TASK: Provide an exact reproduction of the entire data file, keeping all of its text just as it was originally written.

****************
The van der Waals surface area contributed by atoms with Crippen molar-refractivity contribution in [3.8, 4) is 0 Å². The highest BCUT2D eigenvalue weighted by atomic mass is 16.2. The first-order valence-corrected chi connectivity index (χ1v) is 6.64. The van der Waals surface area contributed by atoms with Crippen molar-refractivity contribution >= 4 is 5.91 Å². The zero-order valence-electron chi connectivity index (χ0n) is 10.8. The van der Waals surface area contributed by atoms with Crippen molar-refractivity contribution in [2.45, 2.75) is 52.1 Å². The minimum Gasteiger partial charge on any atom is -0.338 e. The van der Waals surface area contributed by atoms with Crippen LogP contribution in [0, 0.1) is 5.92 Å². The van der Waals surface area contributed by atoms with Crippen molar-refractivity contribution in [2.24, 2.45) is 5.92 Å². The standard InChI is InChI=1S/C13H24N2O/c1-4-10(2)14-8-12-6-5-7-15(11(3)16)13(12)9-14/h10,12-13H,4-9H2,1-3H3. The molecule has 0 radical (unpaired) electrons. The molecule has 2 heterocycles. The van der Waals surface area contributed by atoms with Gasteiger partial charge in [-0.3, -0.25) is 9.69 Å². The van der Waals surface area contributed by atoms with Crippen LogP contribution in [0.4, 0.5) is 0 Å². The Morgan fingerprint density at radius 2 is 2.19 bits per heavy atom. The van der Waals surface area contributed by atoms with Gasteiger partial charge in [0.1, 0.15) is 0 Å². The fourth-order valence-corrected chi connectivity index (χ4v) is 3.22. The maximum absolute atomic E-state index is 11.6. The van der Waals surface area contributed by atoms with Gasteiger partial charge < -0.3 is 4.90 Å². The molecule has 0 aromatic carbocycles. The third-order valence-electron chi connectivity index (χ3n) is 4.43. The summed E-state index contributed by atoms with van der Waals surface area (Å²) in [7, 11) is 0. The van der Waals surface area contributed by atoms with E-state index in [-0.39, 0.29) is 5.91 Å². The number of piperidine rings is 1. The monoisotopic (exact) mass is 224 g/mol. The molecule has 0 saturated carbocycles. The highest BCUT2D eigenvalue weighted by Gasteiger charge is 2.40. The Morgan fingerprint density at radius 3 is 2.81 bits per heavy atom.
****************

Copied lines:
The van der Waals surface area contributed by atoms with Crippen molar-refractivity contribution in [3.8, 4) is 0 Å². The highest BCUT2D eigenvalue weighted by atomic mass is 16.2. The first-order valence-corrected chi connectivity index (χ1v) is 6.64. The van der Waals surface area contributed by atoms with Crippen molar-refractivity contribution >= 4 is 5.91 Å². The zero-order valence-electron chi connectivity index (χ0n) is 10.8. The van der Waals surface area contributed by atoms with Crippen molar-refractivity contribution in [2.45, 2.75) is 52.1 Å². The minimum Gasteiger partial charge on any atom is -0.338 e. The van der Waals surface area contributed by atoms with Crippen LogP contribution in [0, 0.1) is 5.92 Å². The van der Waals surface area contributed by atoms with Crippen molar-refractivity contribution in [2.24, 2.45) is 5.92 Å². The standard InChI is InChI=1S/C13H24N2O/c1-4-10(2)14-8-12-6-5-7-15(11(3)16)13(12)9-14/h10,12-13H,4-9H2,1-3H3. The molecule has 0 radical (unpaired) electrons. The molecule has 2 heterocycles. The van der Waals surface area contributed by atoms with Gasteiger partial charge in [-0.3, -0.25) is 9.69 Å². The van der Waals surface area contributed by atoms with Crippen LogP contribution in [0.4, 0.5) is 0 Å². The Morgan fingerprint density at radius 2 is 2.19 bits per heavy atom. The van der Waals surface area contributed by atoms with Gasteiger partial charge in [0.1, 0.15) is 0 Å². The fourth-order valence-corrected chi connectivity index (χ4v) is 3.22. The maximum absolute atomic E-state index is 11.6. The van der Waals surface area contributed by atoms with Gasteiger partial charge < -0.3 is 4.90 Å². The molecule has 0 aromatic carbocycles. The third-order valence-electron chi connectivity index (χ3n) is 4.43. The summed E-state index contributed by atoms with van der Waals surface area (Å²) in [7, 11) is 0. The van der Waals surface area contributed by atoms with E-state index in [-0.39, 0.29) is 5.91 Å². The number of piperidine rings is 1. The monoisotopic (exact) mass is 224 g/mol. The molecule has 0 saturated carbocycles. The highest BCUT2D eigenvalue weighted by Gasteiger charge is 2.40. The Morgan fingerprint density at radius 3 is 2.81 bits per heavy atom.